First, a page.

as travel by train, road, sea, and canal become easier than before.

Politicians appealed to the masses as the idea of "democracy" (versus

republicanism) took hold. Nationalism was high in the early nineteenth

century, but as national interconnectedness became more feasible, the deep

divisions in society began to grow. Soon, sectionalism, racism, economic

self-interest, and bitter political struggle would culminate in the Civil


Against this backdrop, Melville sailed off on his first whaling voyage in

1841. This experience became the material for his first book, Typee (1846),

a narrative that capitalized on exotic titillation about natives in the

Marquesas Islands. Becoming well known for his earthy, rowdy stories of

faraway places, he quickly followed his initial success with Omoo (1847)

and Mardi (1849).

But after Mardi, Melville's writing career started to level off. Though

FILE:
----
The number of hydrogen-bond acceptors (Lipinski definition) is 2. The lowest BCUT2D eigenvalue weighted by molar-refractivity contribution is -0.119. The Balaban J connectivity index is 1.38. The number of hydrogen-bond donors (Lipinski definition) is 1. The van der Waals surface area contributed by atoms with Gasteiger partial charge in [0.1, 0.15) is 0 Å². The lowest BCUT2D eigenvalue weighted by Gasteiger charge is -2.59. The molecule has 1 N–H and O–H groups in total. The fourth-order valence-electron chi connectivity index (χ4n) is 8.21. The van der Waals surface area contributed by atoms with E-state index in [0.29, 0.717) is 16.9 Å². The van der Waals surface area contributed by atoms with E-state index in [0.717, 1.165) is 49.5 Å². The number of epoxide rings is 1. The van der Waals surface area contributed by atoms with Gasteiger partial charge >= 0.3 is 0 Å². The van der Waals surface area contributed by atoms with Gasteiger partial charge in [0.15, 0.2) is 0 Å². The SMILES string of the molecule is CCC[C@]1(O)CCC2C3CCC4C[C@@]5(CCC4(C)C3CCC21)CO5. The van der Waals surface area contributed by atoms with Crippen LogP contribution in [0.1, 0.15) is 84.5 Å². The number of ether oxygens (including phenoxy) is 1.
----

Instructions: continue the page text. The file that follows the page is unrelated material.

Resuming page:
Melville had once thought he could be a professional writer, Moby-Dicks

poor reviews meant that Melville would never be able to support himself by

writing alone. Melville was always firmly middle-class, though his personas

in books always seemed working-class. He had a distinguished pedigree: some

of his ancestors were Scottish and Dutch settlers of New York who played

leading roles in the American Revolution and commercial development. But

Melville often felt like the "savage" in the family, which may have

explained why he was not afraid to tackle such risky topics as slave revolt

(in "Benito Cereno") or the life-sucking potential of offce jobs ("Bartleby

the Scrivener").

Throughout his life, Melville was an avid reader. Much of his information

for Moby-Dick comes from printed sources. The number of refer

ences to difierent texts (intertextuality) in Moby-Dick testifies to the